erró el remate he missed the shot, he shot wide/high
    erró su vocación she chose the wrong vocation/career
    ■ errar
    vi
    A
    (fallar): (le) erré otra vez missed again! ( colloq), I've missed again
    erró en su decisión he was mistaken in his decision, he made the wrong decision
    le erraste feo ( RPl fam); you were way out o way off the mark ( colloq), you were miles out ( colloq)
    errar es humano to err is human
    B ( liter); «persona» (vagar) to wander, roam, rove ( liter); «mirada» to wander
    su imaginación erraba por lugares lejanos his thoughts wandered o drifted o strayed to far-off places
    * * *

    errar ( conjugate errar) verbo transitivotiro/golpe to miss;
    erró su vocación she chose the wrong vocation/career

    verbo intransitivo [ tirador] to miss;
    erró en su decisión he made the wrong decision
    errar
    I verbo transitivo
    1 (un tiro, golpe) to miss
    2 (una elección) to get wrong
    II verbo intransitivo
    1 (vagar) to wander
    2 (cometer fallos) to make a mistake

    ' errar' also found in these entries:
    Spanish:
    equivocarse
    - engañar
    - fallar
    - tiro
    - yerra
    English:
    aimlessly
    - err
    - miss
    - muff
    - roam
    * * *
    vt
    1. [tiro, golpe] to miss
    2. [no acertar en]
    errar el cálculo/la respuesta to get the figures/answer wrong;
    errar el rumbo to choose the wrong course;
    errar la vocación to mistake one's vocation;
    RP
    le erraron con el diagnóstico he was misdiagnosed;
    RP Fam
    errar el biscochazo to be wide of the mark
    vi
    1. [vagar] [persona, imaginación, mirada] to wander;
    erró de pueblo en pueblo she wandered from town to town
    2. [equivocarse] to make a mistake;
    erró en la elección de carrera he chose the wrong course;
    RP
    errarle to make a mistake;
    le erré en las cuentas I made a mistake in the accounts;
    le erró, no le tendría que haber dicho nada he made a mistake, he shouldn't have told him anything
    3. [al tirar] to miss
    * * *
    I v/t miss;
    errar el tiro/golpe miss;
    errar el cálculo miscalculate, make a mistake in one’s figures
    II v/i miss;
    errar es humano to err is human
    * * *
    errar {32} vt
    fallar: to miss
    errar vi
    1) desacertar: to be wrong, to be mistaken
    2) vagar: to wander
    * * *
    errar vb
    1. (fallar) to miss
    2. (equivocarse) to be wrong
    3. (vagar) to wander

    Spanish-English dictionary > errar

  • 20 reflexionar

    v.
    to reflect.
    * * *
    1 to reflect ( sobre, on), think ( sobre, about)
    * * *
    verb
    to reflect, think
    * * *
    1.
    VT to reflect on, think about, think over
    2.
    VI (=considerar) to reflect ( sobre on)
    [antes de actuar] to think, pause

    ¡reflexione! — you think about it!, think for a moment!

    * * *
    verbo intransitivo to reflect (frml)

    ¿has reflexionado bien? — have you thought it over o through carefully?

    reflexionar SOBRE algo — to think about something, reflect on something (frml)

    * * *
    = ponder (over/on/upon), cogitate, elaborate + thoughts on, mull over, give + (some) thought to, take + a step back, step back.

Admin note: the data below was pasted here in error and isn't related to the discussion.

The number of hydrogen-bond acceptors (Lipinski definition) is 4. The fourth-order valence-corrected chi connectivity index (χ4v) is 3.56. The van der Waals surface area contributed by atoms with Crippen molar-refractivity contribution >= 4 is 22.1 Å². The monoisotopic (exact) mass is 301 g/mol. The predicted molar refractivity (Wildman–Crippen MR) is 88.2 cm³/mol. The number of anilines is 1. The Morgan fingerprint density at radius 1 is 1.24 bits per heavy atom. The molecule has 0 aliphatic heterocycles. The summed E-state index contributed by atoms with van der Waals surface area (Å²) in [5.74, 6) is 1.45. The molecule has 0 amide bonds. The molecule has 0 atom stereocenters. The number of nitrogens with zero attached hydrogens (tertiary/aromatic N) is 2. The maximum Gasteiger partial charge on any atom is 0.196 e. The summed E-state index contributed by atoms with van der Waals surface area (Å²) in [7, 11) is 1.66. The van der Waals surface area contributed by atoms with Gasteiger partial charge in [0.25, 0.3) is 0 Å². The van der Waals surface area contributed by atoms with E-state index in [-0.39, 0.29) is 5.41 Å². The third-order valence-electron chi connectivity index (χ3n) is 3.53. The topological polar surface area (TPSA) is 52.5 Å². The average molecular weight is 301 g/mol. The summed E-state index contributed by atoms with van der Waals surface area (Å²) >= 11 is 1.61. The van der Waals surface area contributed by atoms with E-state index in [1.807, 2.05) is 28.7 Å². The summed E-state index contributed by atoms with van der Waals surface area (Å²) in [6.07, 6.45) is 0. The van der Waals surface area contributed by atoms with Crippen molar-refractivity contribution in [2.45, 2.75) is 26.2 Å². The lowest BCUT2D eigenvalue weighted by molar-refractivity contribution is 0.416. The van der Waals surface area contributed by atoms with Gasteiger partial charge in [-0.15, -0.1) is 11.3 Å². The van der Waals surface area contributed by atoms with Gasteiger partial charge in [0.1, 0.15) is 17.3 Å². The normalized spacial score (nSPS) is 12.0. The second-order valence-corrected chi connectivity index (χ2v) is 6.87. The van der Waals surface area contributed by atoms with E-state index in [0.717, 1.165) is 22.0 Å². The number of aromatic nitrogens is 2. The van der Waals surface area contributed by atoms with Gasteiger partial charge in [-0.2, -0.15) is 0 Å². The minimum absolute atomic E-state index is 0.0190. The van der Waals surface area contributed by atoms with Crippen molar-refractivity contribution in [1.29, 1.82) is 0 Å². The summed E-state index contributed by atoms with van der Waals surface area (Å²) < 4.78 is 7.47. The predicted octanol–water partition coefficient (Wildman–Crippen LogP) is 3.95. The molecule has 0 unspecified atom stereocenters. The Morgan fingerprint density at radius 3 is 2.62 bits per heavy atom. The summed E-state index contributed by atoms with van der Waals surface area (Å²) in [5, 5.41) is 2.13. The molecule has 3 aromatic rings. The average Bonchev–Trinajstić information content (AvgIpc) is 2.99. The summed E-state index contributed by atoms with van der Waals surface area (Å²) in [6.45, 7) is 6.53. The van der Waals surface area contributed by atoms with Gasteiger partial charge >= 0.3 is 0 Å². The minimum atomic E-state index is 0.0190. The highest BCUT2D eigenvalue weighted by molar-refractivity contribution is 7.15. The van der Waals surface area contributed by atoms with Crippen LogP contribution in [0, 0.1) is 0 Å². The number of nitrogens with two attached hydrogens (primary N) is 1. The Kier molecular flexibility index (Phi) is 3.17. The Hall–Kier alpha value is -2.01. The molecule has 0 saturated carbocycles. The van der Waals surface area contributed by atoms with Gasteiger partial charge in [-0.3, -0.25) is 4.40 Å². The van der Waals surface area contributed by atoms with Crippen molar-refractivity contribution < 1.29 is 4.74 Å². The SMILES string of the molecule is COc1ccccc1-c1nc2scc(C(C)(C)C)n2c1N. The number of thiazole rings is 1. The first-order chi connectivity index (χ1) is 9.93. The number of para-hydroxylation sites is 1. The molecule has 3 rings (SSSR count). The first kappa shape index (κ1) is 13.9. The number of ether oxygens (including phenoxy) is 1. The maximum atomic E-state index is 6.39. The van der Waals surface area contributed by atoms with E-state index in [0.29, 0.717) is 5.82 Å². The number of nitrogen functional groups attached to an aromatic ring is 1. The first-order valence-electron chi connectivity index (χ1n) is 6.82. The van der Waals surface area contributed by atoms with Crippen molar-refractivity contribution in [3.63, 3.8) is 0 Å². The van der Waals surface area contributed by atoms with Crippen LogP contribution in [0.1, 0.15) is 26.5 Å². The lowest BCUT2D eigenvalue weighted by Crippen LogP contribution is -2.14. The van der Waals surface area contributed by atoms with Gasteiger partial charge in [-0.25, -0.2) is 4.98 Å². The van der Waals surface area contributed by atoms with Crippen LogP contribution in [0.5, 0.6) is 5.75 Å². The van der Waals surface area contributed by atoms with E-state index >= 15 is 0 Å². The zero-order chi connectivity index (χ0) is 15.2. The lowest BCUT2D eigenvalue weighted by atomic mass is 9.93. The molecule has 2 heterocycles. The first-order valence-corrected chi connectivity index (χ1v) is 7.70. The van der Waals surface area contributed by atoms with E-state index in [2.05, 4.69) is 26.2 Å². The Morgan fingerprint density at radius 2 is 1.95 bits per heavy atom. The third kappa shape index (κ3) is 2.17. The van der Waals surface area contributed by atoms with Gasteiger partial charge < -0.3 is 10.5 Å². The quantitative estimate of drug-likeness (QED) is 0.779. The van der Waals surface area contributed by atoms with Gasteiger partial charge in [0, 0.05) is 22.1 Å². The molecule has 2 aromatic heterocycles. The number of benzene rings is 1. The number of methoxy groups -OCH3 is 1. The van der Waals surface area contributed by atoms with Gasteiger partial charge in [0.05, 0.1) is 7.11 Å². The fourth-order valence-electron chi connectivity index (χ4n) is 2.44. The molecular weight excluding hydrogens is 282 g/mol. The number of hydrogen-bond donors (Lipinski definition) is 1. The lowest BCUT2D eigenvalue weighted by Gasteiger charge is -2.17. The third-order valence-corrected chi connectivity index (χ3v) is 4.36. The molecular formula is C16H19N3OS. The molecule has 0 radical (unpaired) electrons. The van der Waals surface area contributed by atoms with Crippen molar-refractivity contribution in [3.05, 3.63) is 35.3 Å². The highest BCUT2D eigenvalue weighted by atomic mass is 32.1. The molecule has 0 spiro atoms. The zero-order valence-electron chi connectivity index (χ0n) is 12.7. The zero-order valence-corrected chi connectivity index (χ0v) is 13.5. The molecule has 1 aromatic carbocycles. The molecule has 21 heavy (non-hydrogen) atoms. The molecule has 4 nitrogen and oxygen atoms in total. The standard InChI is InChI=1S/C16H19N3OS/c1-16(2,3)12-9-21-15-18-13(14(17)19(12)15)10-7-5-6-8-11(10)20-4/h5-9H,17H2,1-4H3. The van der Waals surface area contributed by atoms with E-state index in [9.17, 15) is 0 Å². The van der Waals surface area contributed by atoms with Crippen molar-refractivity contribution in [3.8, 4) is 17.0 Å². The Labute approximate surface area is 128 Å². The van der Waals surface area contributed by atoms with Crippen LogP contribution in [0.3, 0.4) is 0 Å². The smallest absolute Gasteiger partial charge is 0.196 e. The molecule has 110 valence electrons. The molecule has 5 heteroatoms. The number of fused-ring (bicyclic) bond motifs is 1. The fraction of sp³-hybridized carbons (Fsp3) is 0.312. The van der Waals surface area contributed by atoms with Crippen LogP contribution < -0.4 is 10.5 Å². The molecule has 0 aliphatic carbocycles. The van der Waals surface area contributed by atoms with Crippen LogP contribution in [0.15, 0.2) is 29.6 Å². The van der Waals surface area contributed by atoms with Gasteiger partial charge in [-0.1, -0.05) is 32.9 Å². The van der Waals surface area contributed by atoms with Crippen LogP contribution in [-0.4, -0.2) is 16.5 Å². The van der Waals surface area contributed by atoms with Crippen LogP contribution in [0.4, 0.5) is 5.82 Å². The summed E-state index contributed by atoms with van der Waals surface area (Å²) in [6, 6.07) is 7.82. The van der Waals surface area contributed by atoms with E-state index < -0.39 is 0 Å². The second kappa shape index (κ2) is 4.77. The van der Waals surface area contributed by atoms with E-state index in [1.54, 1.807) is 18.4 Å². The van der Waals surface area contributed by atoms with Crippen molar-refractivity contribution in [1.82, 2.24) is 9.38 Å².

Ex. If we instruct it to ponder this question more leisurely, it will quickly try the user's patience with digressions concerning the less illustrious senior MOZART, LEOPOLD.
    Ex. 'We've been loading quite a few things on you, Laura! Do you have any questions?', the young woman cogitated.
    Ex. It does not help to further elaborate thoughts on what a national library is.
    Ex. Hawthorne sat alone at her table, mulling over Gordon's remarks = Hawthorne estaba sentado solo en su mesa, dándole vueltas a los comentarios de Gordon.
    Ex. I encourage the reader to give thought to the longer case studies that have appeared in the library press.
    Ex. To make sure why we believe it important to bring up children as willing, avid, responsive readers of literature we have to take a step back and sort out why literature is important to ourselves.
    Ex. Before that, however, let us step back for a moment and look at the total picture from the user's point of view.
    ----
    * detenerse a reflexionar = stand back.
    * hacer reflexionar = food for thought.
    * que hacer reflexionar = provocative of.
    * reflexionar sobre = reflect (on), take + stock of, muse (over/on/upon).
    * si nos detenemos a reflexionar sobre ello = on reflection.
    * sin reflexionar = rashly.
    * * *
    verbo intransitivo to reflect (frml)

    ¿has reflexionado bien? — have you thought it over o through carefully?

    reflexionar SOBRE algo — to think about something, reflect on something (frml)

    * * *
    reflexionar (sobre)
    (v.) = reflect (on), take + stock of, muse (over/on/upon)

    Ex: However, reflect that every character or form of heading which might feature in a catalogue or index must have a uniquely defined place in a sequence.

    Ex: The conference took stock of development within information technology, outlined new ways for its use and presented projects.
    Ex: The next morning, library director Nicholas R. Magro, sat in his office musing over the previous evening's activities = A la mañana siguiente, el director de la biblioteca se sentó en su despacho reflexionando sobre las actividades que se habían realizado el día anterior por la tarde.

    = ponder (over/on/upon), cogitate, elaborate + thoughts on, mull over, give + (some) thought to, take + a step back, step back.

    Ex: If we instruct it to ponder this question more leisurely, it will quickly try the user's patience with digressions concerning the less illustrious senior MOZART, LEOPOLD.